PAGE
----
The Kingdom of heaven is like a soldier putting on armour.
First the soldier puts on a belt. And then a breastplate. And then shoes. On their one arm they place a shield and in the other they hold a sword. And on their head they wear a helmet.
Now, that soldier’s belt is like truth, their breastplate like righteousness, their shoes like readiness. Their shield is like faith, their sword like the Spirit. And the helmet? It is like salvation.
And what do the people think as they listen to the parable? What do you think? This letter is probably read out loud in the church in Ephesus. There are even people who think that Paul’s letters might have been performed, acted out like a play. Maybe imagine an actor putting on costume weaponry. Or maybe it’s a shadow play beside the fire, the shadow soldier holding their blade high. What do the people think?
Well, these people are living under Roman Occupation, living with brutal, violent oppression. So maybe they think that the Kingdom looks like coming to kill the Romans and liberate them. That’s probably what I would think if I heard this parable. If you told me that someone was strapping on the rocket launcher of righteousness and the flak jacket of truth, I’d figure that they were about to blow stuff up.
But then Paul does something straight out of the Jesus playbook. He takes the parable and he turns the steering wheel hard. Reversal. Screaming tires and g-forces pushing you into your chair reversal. Suddenly we are facing a whole new direction.
What does putting on all of this gear do?
It makes you ready to proclaim the Gospel of peace.
Our ancestors, just like us, lived in a culture in which they heard the regularly heard message:
The Kingdom is coming… if you just get the violence right.
If you just get the violence right, that violence will become redemptive. It will lead you into salvation.
And Paul and Jesus say no. The only thing that can invite salvation nearer is the Gospel of Peace. The prophets all say the same thing by the way. Do you know Dr. King’s famous words?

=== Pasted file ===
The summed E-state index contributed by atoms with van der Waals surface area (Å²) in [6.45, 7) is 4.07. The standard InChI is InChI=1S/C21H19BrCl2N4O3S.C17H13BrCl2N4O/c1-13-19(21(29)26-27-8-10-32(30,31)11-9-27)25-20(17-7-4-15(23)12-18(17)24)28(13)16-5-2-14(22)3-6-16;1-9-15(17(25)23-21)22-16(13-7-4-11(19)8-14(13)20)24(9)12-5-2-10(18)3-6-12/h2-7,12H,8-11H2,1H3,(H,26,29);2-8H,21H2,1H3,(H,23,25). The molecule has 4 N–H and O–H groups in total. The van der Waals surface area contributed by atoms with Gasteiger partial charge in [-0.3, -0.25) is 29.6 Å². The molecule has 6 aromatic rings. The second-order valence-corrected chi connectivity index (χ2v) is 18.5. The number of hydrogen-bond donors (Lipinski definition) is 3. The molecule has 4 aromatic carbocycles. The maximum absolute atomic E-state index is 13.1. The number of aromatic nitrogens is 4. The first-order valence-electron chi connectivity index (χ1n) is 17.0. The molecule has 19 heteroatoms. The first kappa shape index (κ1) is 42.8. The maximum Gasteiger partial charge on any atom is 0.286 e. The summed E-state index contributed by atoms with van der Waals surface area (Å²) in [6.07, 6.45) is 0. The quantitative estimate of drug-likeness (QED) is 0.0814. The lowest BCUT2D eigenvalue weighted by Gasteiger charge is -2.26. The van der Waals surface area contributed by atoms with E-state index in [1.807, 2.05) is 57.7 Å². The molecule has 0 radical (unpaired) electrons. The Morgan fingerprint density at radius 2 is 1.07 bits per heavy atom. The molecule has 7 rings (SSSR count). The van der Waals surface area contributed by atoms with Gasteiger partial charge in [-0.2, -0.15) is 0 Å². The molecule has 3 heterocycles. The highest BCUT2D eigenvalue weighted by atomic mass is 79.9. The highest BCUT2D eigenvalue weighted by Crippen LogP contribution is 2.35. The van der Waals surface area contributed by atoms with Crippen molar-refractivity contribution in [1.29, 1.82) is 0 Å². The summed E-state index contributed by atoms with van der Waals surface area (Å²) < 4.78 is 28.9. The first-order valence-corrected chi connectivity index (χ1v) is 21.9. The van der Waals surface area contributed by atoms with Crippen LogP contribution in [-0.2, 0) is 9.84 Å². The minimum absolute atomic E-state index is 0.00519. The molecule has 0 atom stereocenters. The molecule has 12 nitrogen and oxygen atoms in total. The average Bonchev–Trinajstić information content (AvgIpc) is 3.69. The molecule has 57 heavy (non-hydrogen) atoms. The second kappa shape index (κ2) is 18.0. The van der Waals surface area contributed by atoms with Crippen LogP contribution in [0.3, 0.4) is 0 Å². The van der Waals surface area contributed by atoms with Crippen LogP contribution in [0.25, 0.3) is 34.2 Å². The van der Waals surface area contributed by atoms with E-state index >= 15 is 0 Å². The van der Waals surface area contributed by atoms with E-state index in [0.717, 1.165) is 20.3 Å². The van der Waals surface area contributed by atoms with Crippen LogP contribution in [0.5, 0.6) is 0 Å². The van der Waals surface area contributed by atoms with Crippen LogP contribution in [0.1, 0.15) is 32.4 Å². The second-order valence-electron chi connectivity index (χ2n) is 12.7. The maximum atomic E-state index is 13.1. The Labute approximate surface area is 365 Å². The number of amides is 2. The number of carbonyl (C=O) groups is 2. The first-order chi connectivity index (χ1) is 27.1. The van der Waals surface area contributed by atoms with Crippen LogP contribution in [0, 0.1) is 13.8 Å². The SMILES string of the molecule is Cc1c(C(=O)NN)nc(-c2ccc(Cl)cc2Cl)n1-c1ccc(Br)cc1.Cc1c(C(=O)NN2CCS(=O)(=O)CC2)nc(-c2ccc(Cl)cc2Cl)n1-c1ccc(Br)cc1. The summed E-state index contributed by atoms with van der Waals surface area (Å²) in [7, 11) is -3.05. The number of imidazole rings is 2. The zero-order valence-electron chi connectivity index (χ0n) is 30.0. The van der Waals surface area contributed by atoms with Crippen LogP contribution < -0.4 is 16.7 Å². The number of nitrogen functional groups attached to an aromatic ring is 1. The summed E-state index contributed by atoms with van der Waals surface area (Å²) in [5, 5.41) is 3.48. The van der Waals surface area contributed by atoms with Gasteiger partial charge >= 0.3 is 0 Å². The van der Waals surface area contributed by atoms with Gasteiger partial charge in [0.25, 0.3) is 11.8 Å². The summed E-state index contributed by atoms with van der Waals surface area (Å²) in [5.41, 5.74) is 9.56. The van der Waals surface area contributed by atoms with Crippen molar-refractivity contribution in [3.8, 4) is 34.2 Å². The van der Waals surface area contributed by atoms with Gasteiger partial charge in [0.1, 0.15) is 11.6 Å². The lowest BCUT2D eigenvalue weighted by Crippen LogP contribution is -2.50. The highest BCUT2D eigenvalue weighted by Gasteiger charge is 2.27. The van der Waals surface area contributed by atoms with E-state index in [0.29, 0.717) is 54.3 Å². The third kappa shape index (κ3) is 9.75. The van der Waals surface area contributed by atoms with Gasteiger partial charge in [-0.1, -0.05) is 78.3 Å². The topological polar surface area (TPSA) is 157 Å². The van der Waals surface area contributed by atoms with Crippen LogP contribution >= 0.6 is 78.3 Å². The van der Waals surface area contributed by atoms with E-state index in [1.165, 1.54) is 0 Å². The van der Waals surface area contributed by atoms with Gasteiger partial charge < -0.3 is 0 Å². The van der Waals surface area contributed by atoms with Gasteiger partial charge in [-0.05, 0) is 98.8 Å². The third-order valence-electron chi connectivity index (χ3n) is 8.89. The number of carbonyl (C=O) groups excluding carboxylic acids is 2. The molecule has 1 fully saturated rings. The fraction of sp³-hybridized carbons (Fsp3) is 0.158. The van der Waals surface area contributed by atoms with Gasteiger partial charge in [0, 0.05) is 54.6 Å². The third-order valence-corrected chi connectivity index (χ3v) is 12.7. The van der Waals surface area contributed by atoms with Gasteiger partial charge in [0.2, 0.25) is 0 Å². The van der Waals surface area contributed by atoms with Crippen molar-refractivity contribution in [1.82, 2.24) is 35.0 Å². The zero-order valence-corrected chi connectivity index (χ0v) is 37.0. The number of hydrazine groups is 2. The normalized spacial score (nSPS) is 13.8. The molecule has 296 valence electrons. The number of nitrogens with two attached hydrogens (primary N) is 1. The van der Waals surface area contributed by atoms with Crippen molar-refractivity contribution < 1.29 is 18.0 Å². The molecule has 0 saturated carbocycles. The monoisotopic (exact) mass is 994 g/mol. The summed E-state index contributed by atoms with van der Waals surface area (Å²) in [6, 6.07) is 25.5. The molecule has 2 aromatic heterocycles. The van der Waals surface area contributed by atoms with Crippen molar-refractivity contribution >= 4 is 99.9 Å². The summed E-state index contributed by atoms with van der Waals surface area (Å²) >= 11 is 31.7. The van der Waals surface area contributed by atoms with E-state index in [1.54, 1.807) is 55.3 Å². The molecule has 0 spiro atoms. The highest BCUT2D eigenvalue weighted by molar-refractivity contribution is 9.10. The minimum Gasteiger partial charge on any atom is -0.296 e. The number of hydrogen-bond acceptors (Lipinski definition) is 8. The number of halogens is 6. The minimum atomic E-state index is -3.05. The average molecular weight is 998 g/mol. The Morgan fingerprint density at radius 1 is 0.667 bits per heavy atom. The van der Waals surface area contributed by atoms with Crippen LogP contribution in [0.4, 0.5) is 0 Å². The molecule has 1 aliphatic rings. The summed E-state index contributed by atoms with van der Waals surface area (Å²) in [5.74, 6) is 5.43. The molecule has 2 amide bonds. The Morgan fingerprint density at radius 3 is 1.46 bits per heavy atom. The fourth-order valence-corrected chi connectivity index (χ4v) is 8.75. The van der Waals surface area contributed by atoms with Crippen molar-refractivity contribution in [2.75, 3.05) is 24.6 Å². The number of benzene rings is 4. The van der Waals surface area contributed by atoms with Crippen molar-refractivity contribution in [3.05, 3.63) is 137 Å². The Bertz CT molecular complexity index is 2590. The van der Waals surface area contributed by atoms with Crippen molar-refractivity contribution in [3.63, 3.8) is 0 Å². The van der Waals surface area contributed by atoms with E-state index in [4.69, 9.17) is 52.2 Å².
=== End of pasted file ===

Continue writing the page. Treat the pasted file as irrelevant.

Hate cannot drive out hate.
Only love can do that.
We are called to put on an armour and take up a sword that let us wage peace. And waging peace might be harder than waging war. Because to wage peace in 1960s America meant that people sat at lunch counters and did not raise their voices or strike back when someone spat in their faces. Waging peace in 1940s India meant exposing violence by refusing to reciprocate it. What does waging Peace look like right now?
In a place like Portland, it might begin with a first step as impossible as allowing that someone wearing a red hat that says Make America Great Again hat is a beloved child of God, that someone refusing to get vaccinated is a beloved child of God, that the My Pillow Guy is a beloved child of God.
And if that sounds hard – and holy smokes, it’s hard for me: I fail at this stuff spectacularly and early and often – here’s the good news.
You don’t have to do any of it by yourself.
All of the gear required for waging the Gospel of Peace is made in community. Very few people have the chops to make a sword and also make shoes also make a belt. Most of us don’t know how to make any of that stuff. The shoes come from a cobbler, the sword from a blacksmith, the belt from a tanner, the helmet from Doug’s Helmet Emporium. Someone helps you fit it. Someone trains you to use the sword. If the armour is heavy enough, someone even helps you to put it on.
The Gospel of Peace is not and never was a solo enterprise. It is not and never was something that you have to do alone.
I imagine the soldier on that goofy coin that I love, marching into a battle unlike any other, a battle of reversal in which the soldier will abandon violence and build the kingdom of peace. And then I imagine the camera zooming out and revealing that the soldier does not march alone. There are hundreds (thousands, millions?) of us, all marching together.